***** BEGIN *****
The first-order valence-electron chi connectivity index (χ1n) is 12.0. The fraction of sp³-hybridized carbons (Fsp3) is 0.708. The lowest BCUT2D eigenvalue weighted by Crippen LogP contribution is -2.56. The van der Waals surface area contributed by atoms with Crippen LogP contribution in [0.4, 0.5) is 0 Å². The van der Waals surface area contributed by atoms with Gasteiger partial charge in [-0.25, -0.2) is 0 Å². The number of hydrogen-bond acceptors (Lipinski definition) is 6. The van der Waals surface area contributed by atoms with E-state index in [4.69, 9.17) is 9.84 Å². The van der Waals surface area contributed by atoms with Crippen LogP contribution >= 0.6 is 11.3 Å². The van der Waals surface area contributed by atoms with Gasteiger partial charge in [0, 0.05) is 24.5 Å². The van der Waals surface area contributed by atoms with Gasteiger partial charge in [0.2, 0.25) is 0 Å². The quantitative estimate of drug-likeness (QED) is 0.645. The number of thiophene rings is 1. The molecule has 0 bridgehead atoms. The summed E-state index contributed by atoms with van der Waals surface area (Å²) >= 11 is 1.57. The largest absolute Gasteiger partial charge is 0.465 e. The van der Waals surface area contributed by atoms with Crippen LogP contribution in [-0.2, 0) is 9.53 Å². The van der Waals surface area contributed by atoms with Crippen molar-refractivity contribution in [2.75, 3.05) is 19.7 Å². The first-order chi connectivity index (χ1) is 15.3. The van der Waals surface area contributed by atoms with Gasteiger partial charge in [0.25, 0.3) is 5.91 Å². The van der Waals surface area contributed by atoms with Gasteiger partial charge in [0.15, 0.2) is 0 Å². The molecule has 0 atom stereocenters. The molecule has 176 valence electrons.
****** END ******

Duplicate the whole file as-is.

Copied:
The first-order valence-electron chi connectivity index (χ1n) is 12.0. The fraction of sp³-hybridized carbons (Fsp3) is 0.708. The lowest BCUT2D eigenvalue weighted by Crippen LogP contribution is -2.56. The van der Waals surface area contributed by atoms with Crippen LogP contribution in [0.4, 0.5) is 0 Å². The van der Waals surface area contributed by atoms with Gasteiger partial charge in [-0.25, -0.2) is 0 Å². The number of hydrogen-bond acceptors (Lipinski definition) is 6. The van der Waals surface area contributed by atoms with E-state index in [4.69, 9.17) is 9.84 Å². The van der Waals surface area contributed by atoms with Crippen LogP contribution >= 0.6 is 11.3 Å². The van der Waals surface area contributed by atoms with Gasteiger partial charge in [0, 0.05) is 24.5 Å². The van der Waals surface area contributed by atoms with Gasteiger partial charge in [0.2, 0.25) is 0 Å². The quantitative estimate of drug-likeness (QED) is 0.645. The number of thiophene rings is 1. The molecule has 0 bridgehead atoms. The summed E-state index contributed by atoms with van der Waals surface area (Å²) >= 11 is 1.57. The largest absolute Gasteiger partial charge is 0.465 e. The van der Waals surface area contributed by atoms with Crippen LogP contribution in [-0.2, 0) is 9.53 Å². The van der Waals surface area contributed by atoms with Crippen molar-refractivity contribution in [2.75, 3.05) is 19.7 Å². The first-order chi connectivity index (χ1) is 15.3. The van der Waals surface area contributed by atoms with Gasteiger partial charge in [0.25, 0.3) is 5.91 Å². The van der Waals surface area contributed by atoms with Gasteiger partial charge in [0.15, 0.2) is 0 Å². The molecule has 0 atom stereocenters. The molecule has 176 valence electrons.